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Twinstate TechnologiesJun 17, 2020 8:18:16 PM2 min read

New York Cybersecurity Regulations (FAQs)

This cyber-world we live in is chock full of blurred lines, unanswered questions and escalating threats. As an organizational leader, you have a responsibility to help uphold the law. In our first "Compliance" blog, and those following, we will share with you guidance on regulatory compliance for cybersecurity for various states and industries, alongside legal resources for the most credible and timely information available.

Let us begin with the great State of New York.

Who is obligated to report a data breach in New York State?

Any person or business conducting business in New York State (NYS). Note there are additional regulations applicable to State Entities (SE) including their outsourced third parties who access or manage SE information. (1, 2)

What data breaches require reporting in NY?

Any time the private information of a person has been acquired by a person without valid authorization. Private information is personal information in combination with one or more of the following elements, and which is unencrypted or encrypted but the key has also been disclosed: (a) social security number, (b) driver’s license/non-drivers ID card number, or (c) account number in conjunction with information which permits access to an individual's financial account.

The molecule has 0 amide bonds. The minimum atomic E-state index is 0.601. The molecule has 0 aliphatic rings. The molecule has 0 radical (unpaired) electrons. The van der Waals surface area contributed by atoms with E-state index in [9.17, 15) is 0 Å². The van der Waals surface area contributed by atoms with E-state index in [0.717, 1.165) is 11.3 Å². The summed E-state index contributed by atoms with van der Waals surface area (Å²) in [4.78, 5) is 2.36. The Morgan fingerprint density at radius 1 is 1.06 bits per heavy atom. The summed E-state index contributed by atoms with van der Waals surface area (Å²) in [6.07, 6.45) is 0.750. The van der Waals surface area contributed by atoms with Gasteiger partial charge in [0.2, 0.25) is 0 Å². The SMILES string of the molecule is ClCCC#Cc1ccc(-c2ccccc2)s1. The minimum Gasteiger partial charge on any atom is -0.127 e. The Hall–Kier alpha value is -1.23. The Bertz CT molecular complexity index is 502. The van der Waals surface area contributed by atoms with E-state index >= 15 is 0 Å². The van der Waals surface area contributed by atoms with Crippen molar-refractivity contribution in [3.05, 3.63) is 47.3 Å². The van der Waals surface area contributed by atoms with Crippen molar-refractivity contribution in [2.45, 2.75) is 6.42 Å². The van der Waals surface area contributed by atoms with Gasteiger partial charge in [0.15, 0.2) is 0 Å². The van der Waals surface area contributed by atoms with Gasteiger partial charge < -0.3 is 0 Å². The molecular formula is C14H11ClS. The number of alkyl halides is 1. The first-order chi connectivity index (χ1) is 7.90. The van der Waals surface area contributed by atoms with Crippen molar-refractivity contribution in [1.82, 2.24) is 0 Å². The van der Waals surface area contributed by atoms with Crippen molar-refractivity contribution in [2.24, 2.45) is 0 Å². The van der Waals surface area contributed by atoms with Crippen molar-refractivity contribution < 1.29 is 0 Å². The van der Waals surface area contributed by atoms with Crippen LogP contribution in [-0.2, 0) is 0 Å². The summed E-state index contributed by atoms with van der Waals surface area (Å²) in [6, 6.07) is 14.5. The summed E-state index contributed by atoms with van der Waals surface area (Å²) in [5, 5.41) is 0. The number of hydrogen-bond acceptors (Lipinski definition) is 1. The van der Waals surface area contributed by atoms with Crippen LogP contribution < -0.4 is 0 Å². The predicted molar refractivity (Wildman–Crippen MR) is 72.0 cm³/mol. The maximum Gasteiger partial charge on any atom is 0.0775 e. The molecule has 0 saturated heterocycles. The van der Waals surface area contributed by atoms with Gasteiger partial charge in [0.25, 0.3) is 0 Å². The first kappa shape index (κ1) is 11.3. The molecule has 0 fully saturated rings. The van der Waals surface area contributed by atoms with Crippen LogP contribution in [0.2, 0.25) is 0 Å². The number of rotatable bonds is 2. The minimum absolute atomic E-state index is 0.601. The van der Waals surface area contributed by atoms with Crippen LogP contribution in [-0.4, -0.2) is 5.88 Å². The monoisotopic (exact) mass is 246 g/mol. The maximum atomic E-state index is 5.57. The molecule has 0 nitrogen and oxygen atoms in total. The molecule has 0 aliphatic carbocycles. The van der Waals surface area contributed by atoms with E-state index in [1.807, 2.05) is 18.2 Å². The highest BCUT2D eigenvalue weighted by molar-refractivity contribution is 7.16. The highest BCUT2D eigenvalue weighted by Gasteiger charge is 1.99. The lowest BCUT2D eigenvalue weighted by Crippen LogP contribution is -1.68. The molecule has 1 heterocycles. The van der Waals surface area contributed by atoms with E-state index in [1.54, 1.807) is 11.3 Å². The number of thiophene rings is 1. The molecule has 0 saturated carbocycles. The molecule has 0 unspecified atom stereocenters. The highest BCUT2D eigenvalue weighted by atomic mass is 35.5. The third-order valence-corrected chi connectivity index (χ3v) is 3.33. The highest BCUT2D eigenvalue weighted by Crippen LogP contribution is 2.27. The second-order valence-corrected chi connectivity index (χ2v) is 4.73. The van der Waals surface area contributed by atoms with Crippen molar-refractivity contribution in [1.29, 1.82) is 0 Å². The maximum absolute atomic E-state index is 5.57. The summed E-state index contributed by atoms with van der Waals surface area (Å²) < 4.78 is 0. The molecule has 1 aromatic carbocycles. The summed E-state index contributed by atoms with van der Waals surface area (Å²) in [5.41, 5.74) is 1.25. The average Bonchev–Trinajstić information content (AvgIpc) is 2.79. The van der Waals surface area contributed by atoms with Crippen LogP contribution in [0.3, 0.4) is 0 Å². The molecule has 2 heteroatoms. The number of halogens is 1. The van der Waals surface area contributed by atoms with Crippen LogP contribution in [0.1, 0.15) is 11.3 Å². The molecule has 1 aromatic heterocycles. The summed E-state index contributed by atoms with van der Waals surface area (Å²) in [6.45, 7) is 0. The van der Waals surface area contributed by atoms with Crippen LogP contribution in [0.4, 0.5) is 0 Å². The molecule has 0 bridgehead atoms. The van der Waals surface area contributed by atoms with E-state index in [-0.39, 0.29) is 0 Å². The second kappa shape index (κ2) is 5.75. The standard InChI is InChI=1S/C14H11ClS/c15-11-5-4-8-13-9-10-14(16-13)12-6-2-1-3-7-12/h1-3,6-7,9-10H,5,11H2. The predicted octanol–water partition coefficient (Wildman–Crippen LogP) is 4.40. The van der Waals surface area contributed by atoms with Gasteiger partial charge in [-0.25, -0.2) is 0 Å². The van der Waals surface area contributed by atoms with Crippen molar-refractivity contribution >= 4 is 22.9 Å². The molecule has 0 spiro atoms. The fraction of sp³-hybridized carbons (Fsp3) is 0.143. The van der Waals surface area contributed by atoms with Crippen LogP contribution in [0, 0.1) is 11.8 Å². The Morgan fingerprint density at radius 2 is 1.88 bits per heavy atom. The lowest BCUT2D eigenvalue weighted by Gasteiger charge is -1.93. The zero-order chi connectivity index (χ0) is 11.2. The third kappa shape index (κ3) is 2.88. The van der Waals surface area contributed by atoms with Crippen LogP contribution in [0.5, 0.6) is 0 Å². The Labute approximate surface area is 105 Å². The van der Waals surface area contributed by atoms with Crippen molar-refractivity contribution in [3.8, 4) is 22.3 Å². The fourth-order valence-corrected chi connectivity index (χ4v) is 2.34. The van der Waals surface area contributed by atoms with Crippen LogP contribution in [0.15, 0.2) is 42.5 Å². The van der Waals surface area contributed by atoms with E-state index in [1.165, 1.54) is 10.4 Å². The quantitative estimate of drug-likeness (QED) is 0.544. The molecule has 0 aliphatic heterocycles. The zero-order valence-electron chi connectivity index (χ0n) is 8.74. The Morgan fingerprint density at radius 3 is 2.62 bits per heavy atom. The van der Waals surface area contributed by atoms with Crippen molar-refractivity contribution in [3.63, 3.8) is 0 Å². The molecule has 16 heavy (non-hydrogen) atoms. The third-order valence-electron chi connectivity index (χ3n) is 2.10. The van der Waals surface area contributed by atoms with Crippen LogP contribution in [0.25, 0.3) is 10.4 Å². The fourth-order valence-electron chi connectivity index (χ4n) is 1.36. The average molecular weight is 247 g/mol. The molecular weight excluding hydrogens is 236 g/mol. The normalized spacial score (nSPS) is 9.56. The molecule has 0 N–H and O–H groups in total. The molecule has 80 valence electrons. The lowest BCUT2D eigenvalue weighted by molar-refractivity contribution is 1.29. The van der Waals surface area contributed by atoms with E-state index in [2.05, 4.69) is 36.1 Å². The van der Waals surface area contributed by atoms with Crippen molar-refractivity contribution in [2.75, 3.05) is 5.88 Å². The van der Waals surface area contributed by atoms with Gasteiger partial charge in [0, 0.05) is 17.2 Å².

What is your responsibility to report a breach in New  York?

Upon discovery or notification of the unauthorized acquisition of private information, and in the most expedient manner, provide Notice to affected persons, or the owner(s)/licensee(s) of the private information.You must also notify the NYS Attorney General, the NYS Division of State Police, and the Department of State’s Division of Consumer Protection.

Notice to affected persons can be accomplished by any one of the following:

  • Written notice, or Electronic notice if approved by recipient (and tracked and logged), or Telephone notice (tracked and logged), or Substitute notice*.*Subsection 7 of NYS General Business Law §899-aa details the content of the Notice.**
  • Substitute notice in detail: Applicable if it can be demonstrated that the cost to complete notice would exceed $250,000; or more than 500,000 persons are affected; or you possess insufficient contact information for persons affected.
  • To complete Substitute Notice, you shall send an email, and post notice conspicuously on your website, and notify the major statewide media.*
  • If persons affected are NYS residents, then in addition to the previously noted requirements, you must also notify The NYS Attorney General; and The Consumer Protection Board; and The State Office of Cybersecurity & Critical Infrastructure.You must include the timing, content, and distribution of notices, and the approximate number of affected persons.*
  • If more than 5,000 NYS residents are affected, then in addition to the previously noted requirements, you must also notify consumer reporting agencies, and include the same information as just noted.*

Cybersecurity Forms

  1. Business Data Breach Form
  2. NYS Information Security Office – State Data Breach Form
  3. Information Security Policy NYS-P03-002, (rev. June 20, 2014)
  4. NYS General Business Law §899-aa
  5. NYS Technology Law §208
  6. NYS Office of Information Technology Services: Breach Notification

Please refer to the above links for detailed information regarding cyber compliance in New York State.


Twinstate Technologies

Twinstate Technologies® specializes in cybersecurity, proactive IT, and hosted and on-premise voice solutions.